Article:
Then there was a period of time when Girlie went to live with a niece. She stayed there for about six months, and although she was well looked after, she longed for her rather eccentric form of independence. But after she returned home, I never saw the quilt again. I presumed that it had gone out with the rubbish at that time - or perhaps after she died. It was not exactly a beautiful thing, but I always felt its simple and humble workmanship would provide a link with this wonderful lady.

Then I recently found that Elaine, one of Girlie's many great-nieces, had rescued the quilt in a sale of Girlie's goods afer she died. Elaine has kept it in beautiful pristine condition, and has lent it to me to run my fingers over and enjoy for a little while.
Now that quilt would probably be a wonderful catalogue of Sixties and `Seventies fabrics. It is not an heirloom in the sense of having beautiful workmanship and a complex design. But I am amazed how "Square" it is, and how Girlie sewed in narrow, unsymmetrical pieces to ensure that it would lay flat. Should we finish it for her, and give it some inner batting and lining, and a binding?
I think not.
The best part of this quilt is the memories it evokes of a proud, independent and spirited lady.


I told you Girlie was eccentric. When she died, her will stated that her property and money were to be divided among all her nieces and nephews, her great-nieces and nephews, and any that were to be born in the next 21 years! There were over 80 heirs! And she did not want the land to be sold to facilitate the arrangements. What a legal nightmare! I bet she was having a chuckle in heaven. You see, she loved family, and she also loved her island, and she wanted us all to keep our roots here.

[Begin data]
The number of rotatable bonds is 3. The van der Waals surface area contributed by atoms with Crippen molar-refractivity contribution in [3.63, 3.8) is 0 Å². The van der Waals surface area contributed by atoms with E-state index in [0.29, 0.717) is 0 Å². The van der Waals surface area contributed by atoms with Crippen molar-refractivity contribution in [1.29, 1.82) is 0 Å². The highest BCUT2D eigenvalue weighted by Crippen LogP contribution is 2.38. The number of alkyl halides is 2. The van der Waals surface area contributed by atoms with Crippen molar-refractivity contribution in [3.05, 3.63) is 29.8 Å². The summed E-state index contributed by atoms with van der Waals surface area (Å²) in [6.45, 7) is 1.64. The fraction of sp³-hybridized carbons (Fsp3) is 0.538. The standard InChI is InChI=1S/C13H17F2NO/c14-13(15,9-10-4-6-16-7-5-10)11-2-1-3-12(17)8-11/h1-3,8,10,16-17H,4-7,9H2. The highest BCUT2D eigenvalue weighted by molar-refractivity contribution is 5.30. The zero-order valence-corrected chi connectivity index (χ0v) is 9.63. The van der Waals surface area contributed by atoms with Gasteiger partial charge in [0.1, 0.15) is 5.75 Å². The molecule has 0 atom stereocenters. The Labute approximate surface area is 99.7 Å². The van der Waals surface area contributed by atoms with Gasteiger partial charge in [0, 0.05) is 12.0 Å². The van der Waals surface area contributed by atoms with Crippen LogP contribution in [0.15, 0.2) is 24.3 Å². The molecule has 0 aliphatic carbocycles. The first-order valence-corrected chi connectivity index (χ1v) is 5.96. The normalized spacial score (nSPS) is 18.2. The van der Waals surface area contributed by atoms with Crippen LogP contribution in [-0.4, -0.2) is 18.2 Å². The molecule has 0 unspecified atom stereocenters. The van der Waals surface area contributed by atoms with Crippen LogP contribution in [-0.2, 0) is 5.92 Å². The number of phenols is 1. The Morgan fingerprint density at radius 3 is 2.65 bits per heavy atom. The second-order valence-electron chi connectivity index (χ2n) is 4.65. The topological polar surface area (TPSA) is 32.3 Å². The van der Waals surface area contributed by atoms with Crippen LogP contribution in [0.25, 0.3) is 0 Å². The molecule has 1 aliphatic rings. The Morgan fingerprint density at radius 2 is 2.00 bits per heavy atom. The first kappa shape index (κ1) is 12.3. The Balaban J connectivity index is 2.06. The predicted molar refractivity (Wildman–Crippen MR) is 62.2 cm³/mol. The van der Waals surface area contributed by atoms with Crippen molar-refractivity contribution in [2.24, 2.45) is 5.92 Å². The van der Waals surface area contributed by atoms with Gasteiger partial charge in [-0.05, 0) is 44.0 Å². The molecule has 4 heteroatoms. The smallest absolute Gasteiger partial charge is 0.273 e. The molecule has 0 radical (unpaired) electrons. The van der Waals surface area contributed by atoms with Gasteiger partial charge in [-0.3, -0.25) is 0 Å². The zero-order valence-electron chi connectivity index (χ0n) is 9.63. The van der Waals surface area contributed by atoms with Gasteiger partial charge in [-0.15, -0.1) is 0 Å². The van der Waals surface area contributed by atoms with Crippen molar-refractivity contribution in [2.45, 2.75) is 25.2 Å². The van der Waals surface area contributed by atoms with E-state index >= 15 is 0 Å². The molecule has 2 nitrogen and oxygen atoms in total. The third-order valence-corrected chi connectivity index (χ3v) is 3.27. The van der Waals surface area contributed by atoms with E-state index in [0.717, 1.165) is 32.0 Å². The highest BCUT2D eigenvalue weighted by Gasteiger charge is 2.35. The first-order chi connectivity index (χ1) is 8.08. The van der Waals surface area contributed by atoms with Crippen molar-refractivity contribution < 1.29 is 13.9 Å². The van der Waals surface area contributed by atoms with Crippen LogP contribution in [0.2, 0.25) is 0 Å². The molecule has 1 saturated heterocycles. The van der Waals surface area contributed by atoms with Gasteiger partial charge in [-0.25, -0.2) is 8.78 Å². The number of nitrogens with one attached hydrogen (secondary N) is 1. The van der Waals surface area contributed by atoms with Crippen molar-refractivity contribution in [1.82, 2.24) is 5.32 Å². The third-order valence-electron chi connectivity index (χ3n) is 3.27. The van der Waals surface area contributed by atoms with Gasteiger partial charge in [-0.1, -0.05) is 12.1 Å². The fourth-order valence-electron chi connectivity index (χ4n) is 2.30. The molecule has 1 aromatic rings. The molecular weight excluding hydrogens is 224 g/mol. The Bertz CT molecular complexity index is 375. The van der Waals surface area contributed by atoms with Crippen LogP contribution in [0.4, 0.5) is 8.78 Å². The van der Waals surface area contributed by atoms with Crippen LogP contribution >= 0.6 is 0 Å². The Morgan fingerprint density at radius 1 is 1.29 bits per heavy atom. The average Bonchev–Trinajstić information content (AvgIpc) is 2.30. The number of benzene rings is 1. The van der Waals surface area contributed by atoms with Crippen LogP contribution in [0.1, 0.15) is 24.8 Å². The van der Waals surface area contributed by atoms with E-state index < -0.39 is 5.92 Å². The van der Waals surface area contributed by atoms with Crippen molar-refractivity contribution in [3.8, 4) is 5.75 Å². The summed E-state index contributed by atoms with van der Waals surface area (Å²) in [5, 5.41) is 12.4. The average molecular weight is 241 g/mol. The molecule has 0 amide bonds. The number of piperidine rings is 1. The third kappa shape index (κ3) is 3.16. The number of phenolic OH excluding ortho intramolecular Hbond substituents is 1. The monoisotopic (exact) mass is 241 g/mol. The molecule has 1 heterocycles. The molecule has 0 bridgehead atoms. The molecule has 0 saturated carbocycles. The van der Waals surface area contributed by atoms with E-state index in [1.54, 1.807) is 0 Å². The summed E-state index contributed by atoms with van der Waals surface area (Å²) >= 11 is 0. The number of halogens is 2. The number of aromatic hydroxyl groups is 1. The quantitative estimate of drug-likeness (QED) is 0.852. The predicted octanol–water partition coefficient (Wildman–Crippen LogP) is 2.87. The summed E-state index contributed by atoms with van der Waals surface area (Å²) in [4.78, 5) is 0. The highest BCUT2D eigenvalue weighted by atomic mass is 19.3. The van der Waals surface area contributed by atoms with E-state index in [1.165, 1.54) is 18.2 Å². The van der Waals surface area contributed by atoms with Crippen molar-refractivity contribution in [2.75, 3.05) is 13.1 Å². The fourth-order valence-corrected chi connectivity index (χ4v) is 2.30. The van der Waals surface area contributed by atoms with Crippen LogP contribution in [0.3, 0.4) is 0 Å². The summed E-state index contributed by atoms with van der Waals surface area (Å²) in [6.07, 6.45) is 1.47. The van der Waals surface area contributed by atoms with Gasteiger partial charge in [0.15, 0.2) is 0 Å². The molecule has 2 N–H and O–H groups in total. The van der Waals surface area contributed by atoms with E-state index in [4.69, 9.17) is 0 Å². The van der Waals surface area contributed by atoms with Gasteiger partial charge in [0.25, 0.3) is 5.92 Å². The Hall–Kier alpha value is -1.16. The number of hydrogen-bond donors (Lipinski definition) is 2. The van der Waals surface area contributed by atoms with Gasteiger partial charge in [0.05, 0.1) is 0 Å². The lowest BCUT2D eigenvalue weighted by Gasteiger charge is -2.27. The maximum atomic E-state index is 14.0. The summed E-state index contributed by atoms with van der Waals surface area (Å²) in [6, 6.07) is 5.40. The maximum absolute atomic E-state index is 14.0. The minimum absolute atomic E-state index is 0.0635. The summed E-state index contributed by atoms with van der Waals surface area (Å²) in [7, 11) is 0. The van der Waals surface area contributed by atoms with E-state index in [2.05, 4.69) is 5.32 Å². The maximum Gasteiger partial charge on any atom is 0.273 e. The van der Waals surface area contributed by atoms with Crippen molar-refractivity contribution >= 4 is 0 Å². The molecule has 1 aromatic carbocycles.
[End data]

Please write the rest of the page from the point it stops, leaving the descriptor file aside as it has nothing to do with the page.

I have enjoyed having the quilt here, and I am so glad that Elaine  found it under a pile of stuff on that auction day, because I did not expect ever to see it again. Those random pieces of fabric, joined with those crude but strong stitches, are a real family treasure, and I am so glad to know that Elaine and her family will value and preserve it.

Saturday, September 11, 2010


I was invited to a 5 year old's birthday party last week.
Boy! Five year olds certainly know how to have fun!!

Some of the younger ones like to do their own thing - like Theo with the popcorn. I am sure I got a similar shot of Theo with popcorn at Halloween last year!

Yes - here it is!

William had fun playing with Teddy and Sienna's toys.

While the bigger kids joined in a fabulous treasure hunt!!
There are always plenty of fairies at little girls' parties.

And Fairy bread is an eternal favourite too!

Everyone gathers round when it is time to blow out the candles on the cake.

Big brothers like getting into the act too!

Sienna and Teddy's baby brother Jasper was enjoying it all.

It may be one of baby Nathaniel's first parties, but he has many years of family and friends' parties ahead of him!

Happy birthday to my great- niece Sienna! I cannot believe that you are growing up so fast!

Monday, September 06, 2010


Bounty Lodge is a lovely old Norfolk Island home, once belonging to the Jenkins family.

 For the past 40 years it has been used, on and off, as a restaurant and function centre. A few years ago, Bernie's niece Joanne purchased the property, including the large area of park-like land around it. Since that time, it has been a very popular place for Norfolk Island locals to gather for celebrations and special occasions.

We chose Bounty as a venue for a farewell lunch for Rev. David Duchesne and his wife Bernie. David has been our Chaplain for the past three months and we have all become very fond of them both.
David is probably telling one of his famous jokes in this picture!

About 38 members of our church family gathered, and all had a wonderful time.

When I first arrived, I caught Joanne and Ernie by surprise in the recently refurbished kitchen.

Everything was beautifully laid out for our smorgasbord lunch.

Afterwards there was a birthday cake for Bernie, who had celebrated her special day two days previously.

 We all enjoyed a slice of the cake with ice cream for dessert.

The Duchesnes were presented with a Norfolk pine bowl as a parting and thank you gift.

There is always a great atmosphere at Bounty Lodge.

And joanne, Ernie and Archie are great hosts -and great around food too!

The grounds around "Bounty" are spacious and relaxing.

Thee are plenty of great spots to sit and dine both inside and out!

If you are ever visiting Norfolk Island, make sure you put Bounty Lodge at the top of your list of places to go!